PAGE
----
Would you call farting musical? Well, some people wouldn’t. There are people that might. There was a fellow, Le Pétomane in France of 200 years ago that used to go around and play parlor games farting. He could actually make melodies by farting—putting out candles at 20 feet. He had his own strict diet, so there were no odors, or anything, and he was using his butt as an instrument. So you can even go as far as once you hear the trained butthole, as it were, it even could become an instrument, it could become music, but that’s a little bit off the track. (laughter)
RR: There are people that may say some of my writing comes from the same source.
MH: (laughs) Yeah. You know what I mean. The world of vibration—I don’t mean to trivialize it, but Le Pétomane was quite a sensation in the parlors of Europe in France and England and Germany and all of that. The idea that the human is a vibratory animal, and were embedded in the Universe of Rhythm. Look around you. Everything you can see and not see is moving. You can’t see matter because it’s not in the realm of sight, but it’s moving. Everything that is holding things together—neutrinos and all the particles—are constantly moving.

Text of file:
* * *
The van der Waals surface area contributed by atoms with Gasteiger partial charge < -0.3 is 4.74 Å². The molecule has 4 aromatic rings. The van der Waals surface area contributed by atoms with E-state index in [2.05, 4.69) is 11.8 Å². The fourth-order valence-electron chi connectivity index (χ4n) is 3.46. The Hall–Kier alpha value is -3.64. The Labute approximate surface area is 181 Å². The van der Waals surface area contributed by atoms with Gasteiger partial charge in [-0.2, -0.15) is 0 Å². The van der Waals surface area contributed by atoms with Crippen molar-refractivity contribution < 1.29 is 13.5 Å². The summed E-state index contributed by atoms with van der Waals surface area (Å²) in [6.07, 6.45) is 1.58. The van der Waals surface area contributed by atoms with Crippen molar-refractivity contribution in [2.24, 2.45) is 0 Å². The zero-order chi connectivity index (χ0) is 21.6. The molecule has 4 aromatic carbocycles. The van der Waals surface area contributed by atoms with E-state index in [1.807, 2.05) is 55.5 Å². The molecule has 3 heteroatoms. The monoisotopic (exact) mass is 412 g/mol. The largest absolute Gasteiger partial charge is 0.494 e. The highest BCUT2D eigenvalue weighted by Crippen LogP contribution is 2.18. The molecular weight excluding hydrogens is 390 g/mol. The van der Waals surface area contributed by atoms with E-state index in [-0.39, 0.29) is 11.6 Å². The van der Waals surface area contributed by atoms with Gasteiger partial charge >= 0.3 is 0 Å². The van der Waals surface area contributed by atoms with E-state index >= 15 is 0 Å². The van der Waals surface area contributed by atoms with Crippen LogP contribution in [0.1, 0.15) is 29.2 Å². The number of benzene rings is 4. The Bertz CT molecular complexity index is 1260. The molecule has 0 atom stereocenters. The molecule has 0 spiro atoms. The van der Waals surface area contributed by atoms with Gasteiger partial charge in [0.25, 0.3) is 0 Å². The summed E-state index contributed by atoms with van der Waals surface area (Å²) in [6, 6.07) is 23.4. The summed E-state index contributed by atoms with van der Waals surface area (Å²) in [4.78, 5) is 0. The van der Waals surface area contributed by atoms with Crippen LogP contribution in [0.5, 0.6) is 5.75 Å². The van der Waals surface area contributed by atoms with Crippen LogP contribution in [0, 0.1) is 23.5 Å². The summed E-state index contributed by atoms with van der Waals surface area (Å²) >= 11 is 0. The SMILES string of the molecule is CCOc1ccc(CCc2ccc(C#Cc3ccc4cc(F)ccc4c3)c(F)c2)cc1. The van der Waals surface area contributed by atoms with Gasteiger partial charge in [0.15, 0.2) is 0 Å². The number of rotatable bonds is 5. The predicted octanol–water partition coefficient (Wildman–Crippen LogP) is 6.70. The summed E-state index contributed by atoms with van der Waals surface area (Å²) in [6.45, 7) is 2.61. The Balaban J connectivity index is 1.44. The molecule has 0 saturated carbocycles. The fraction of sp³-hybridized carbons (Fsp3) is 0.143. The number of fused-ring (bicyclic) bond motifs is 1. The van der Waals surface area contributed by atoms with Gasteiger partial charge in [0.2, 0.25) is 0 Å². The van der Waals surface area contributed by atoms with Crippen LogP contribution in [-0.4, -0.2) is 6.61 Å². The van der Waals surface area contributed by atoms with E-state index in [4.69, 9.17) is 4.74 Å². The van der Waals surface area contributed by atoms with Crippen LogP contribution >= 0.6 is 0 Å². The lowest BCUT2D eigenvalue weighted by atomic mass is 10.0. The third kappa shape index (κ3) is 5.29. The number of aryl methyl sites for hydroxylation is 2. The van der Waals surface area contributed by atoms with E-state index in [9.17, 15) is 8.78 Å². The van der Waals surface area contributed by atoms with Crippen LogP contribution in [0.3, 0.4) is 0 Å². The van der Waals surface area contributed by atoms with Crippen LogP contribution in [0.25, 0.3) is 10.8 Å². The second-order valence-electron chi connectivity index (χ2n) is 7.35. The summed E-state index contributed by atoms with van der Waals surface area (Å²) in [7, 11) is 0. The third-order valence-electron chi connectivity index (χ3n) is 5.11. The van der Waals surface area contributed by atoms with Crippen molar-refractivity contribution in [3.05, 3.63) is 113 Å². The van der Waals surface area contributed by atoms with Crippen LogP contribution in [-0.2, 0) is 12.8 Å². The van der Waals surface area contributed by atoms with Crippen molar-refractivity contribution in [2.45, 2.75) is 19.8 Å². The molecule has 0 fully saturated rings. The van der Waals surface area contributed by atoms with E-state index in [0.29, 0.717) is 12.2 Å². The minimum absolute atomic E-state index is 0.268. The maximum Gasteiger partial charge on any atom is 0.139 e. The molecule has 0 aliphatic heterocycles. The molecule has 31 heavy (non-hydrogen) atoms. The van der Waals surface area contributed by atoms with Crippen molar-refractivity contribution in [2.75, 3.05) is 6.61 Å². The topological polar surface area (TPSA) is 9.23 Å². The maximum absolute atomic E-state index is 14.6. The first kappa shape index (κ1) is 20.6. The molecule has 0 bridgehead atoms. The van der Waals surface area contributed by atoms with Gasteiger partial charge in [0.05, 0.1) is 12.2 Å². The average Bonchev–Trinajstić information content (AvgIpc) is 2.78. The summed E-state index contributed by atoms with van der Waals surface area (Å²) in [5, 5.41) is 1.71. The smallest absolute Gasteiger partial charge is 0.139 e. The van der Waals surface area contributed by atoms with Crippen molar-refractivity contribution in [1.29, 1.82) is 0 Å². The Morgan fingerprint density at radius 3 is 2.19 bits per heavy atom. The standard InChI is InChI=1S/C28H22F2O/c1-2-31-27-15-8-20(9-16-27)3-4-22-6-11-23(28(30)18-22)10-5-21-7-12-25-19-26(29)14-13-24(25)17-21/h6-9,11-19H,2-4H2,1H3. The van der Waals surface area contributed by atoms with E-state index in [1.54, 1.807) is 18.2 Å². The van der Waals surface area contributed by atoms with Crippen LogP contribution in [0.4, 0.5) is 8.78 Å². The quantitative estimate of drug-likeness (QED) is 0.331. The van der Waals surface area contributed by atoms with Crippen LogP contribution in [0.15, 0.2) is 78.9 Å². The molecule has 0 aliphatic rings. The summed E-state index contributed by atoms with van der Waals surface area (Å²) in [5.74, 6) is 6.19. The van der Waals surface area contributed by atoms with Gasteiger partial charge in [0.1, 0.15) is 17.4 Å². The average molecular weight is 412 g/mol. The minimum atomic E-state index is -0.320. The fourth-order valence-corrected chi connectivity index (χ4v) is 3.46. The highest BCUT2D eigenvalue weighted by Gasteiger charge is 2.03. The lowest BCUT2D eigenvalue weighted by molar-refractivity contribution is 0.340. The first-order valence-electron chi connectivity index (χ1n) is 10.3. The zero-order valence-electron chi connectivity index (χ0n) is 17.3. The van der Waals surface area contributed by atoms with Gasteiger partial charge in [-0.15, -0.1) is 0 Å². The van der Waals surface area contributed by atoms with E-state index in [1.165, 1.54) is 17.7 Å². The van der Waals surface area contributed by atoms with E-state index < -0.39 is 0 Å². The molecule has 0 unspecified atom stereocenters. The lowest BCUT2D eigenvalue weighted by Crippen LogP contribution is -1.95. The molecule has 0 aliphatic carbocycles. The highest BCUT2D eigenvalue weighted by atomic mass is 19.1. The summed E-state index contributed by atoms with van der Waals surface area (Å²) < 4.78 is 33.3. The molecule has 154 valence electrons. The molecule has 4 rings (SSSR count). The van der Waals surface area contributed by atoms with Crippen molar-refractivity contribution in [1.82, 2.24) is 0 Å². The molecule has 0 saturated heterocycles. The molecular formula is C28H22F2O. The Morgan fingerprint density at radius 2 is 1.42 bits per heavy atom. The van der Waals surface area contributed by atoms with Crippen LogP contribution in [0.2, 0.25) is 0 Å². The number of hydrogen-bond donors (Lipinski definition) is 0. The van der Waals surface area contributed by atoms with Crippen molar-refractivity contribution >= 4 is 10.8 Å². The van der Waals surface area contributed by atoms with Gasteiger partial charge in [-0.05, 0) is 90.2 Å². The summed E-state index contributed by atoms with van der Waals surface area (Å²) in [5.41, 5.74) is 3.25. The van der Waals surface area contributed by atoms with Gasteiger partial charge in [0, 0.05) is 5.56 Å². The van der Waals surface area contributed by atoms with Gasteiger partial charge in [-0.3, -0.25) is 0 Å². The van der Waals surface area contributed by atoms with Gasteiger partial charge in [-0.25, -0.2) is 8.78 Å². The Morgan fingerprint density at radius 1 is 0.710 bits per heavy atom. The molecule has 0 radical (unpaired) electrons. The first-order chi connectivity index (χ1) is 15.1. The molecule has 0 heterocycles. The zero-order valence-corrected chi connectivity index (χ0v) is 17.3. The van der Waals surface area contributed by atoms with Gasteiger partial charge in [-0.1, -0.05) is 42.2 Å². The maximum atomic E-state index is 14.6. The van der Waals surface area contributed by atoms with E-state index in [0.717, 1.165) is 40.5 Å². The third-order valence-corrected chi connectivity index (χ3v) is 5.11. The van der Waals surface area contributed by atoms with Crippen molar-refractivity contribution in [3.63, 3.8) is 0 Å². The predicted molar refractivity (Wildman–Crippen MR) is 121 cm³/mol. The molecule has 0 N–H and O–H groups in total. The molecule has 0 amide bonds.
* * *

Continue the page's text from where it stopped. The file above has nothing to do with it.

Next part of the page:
PART III – It’s the Rhythm, Stupid
All we need is a groove to move our feet, and songs to raise our spirits. – Mickey Hart, Spirit into Sound: The Magic of Music, Hart and Fredric Lieberman